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2011 WSOP Schedule Q & A: Frank Kassela

Double Bracelet Winner from Last Summer Talks About 2011 Schedule

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Frank KasselaThe 2011 World Series of Poker schedule was released this past Monday, providing official details on the 42nd running of poker’s richest annual tournament series.

At the 2010 WSOP, long-time poker player Frank Kassela won two bracelets en route to capturing the summer’s Player of the Year honors. The Chicago native took down the $10,000 seven-card stud eight-or-better championship and the $2,500 razz event, as well as final tabling the $25,000 shorthanded event.

Card Player caught up with the tournament circuit grinder to talk about the recently-released WSOP schedule and his plans for the summer.

Brian Pempus: What were your first reactions when you saw the 2011 WSOP schedule?

Frank Kassela: Same as the last four or five years: ‘Holy cow that’s expensive!’ and I cant wait for the series to start. When the series starts the day you really look forward to is the day you are finally done — its exhausting. Then the day after it’s over you are really looking forward to the day they publish the new schedule. I mean literally the next week or so you are already focused on next year, and then when the schedule is published you start counting the days until it’s time to ‘shuffle up and deal.’ Overall it looks like a really exciting schedule, and I can’t wait!

BP: Is there anything missing that you wish the WSOP would have added for this upcoming summer?

FK: You can always point out something missing if you are a player, like me, who likes to play every variation of poker that’s out there. But the folks running the show over there are doing a super job year after year of incorporating new stuff. I think it looks great.

BP: What are your thoughts on the $25,000 heads-up championship? You final tabled the $25,000 shorthanded event last summer. Are you disappointed to see it done away with?

Frank KasselaFK: The $25,000 heads-up will be fun, but I would have really rather had the $25,000 six-max event again. I guess they are really trying to compete with the NBC National Heads-Up Championship, but I’m not sure it can be done. I loved the six max. It was terrifying, but I loved it.

BP: What are your thoughts on the $50K Players Championship moving to the end of the series? Do you think it is too close to the main event? Did you play in this event last year? Will you play in this event in 2011?

FK: The first few years of the $50,000 event we were playing it on Fathers Day, approximately three weeks in. I did not play last year because I played the $40,000 the year before and the pressure to cash — luckily I did — was so intense. Who wants to open the series with that giant of a negative number? I put myself into events, so it gets expensive. I decided to skip that and ease myself into the series [this past summer]. In retrospect I really wish I had played, but I’m not complaining about how my series turned out.

BP: Which events on the schedule are you excited about? There are 10 $10,000 buy-in events this year. Are you happy about this? Do you prefer the smaller, elite fields?

FK: I always enjoy playing in the large buy-in events the most. We have 10 $10,000 tournaments, a $25,000, and a $50,000. In addition to the big events I always like to play the razz event, and I am really looking forward to the 10-game mix this year. I am one of the regular players in the cash game at Aria, and that is a good chunk of the games we play over there every day. I don’t know if I necessarily prefer the big buy-in events because of the small elite fields as much as I love forms of poker that are not no-limit Texas hold em. If you play even a small part of the tournament circuit you get your fill of no-limit hold’em pretty quick. The series is the one time all the players come together in one spot, and we can actually run a $10,000 buy-in seven-card stud eight-or-better and Omaha eight-or-better event. It’s awesome!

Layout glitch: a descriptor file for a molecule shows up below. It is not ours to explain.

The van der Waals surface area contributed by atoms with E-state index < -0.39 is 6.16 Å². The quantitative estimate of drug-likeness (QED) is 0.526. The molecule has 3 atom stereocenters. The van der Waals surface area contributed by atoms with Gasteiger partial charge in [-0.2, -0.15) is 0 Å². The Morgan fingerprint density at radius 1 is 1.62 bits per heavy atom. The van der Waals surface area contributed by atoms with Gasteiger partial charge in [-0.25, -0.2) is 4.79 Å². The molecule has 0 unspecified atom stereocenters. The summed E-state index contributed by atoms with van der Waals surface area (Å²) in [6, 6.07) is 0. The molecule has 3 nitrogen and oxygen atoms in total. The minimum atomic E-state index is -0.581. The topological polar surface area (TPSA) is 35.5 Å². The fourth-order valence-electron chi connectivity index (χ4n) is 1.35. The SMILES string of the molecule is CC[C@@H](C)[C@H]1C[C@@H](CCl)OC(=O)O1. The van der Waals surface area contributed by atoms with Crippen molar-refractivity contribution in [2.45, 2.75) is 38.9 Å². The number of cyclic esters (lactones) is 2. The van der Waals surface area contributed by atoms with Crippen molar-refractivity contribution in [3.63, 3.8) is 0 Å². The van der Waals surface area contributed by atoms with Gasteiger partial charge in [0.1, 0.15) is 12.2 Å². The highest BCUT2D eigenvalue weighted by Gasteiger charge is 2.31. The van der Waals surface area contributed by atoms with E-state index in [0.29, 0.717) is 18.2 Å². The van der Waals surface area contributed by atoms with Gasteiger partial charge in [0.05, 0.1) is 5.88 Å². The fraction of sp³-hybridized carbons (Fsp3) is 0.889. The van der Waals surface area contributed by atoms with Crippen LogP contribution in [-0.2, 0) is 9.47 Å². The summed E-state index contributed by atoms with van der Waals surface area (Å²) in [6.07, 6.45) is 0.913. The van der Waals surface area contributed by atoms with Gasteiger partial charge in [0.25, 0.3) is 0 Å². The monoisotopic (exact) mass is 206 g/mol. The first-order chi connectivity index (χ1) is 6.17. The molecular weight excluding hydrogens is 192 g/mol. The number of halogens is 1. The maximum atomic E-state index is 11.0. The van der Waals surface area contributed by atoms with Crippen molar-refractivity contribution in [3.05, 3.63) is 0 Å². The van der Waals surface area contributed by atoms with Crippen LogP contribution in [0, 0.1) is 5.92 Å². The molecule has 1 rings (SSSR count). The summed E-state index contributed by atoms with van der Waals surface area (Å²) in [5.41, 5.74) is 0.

BP: Do you have any thoughts about the “hard stop time” of 3 a.m. and the registration window for all events (except the main event) lasting four levels of play?

Frank KasselaFK: I am a big fan of hard start and stop times. I like tournaments to always start on time. I think four levels is too long to allow late buy-ins. I believe that two levels in is plenty, but it will allow us to play a few extra events this year. However, I hate the feeling that the event isn’t really under way until hour five. I like having hard stops for meals, because if you live in Las Vegas it’s nice to have hard meal times so your family can plan on joining you for dinner.

BP: How many events do you anticipate playing in this upcoming summer’s WSOP? Have you thought about your schedule yet?

FK: I usually try to play as many events as I possibly can. I once made three final tables in 24 hours at a circuit stop in Tunica, so I don’t mind double or triple dipping when necessary. I will definitely play all 12 big buy-in events, plus the 10-game mix and the razz. I am guessing I will end up playing at least 10 additional events.

BP: Will you have any bracelet bets this year?

FK: Well, Daniel Negreanu, Jason Mercier, and I have a year-long prop going on all mutually-played events. They play a whole lot more events together than I play, but during the series we will all be grinding all day so the tally could get big fast for anyone running hot. I’m not sure at this point if I will add just pure bracelet bets to the mix, but if the number is right you can’t turn down a good bet.

Poker fans can follow Kassela via his twitter and his blog.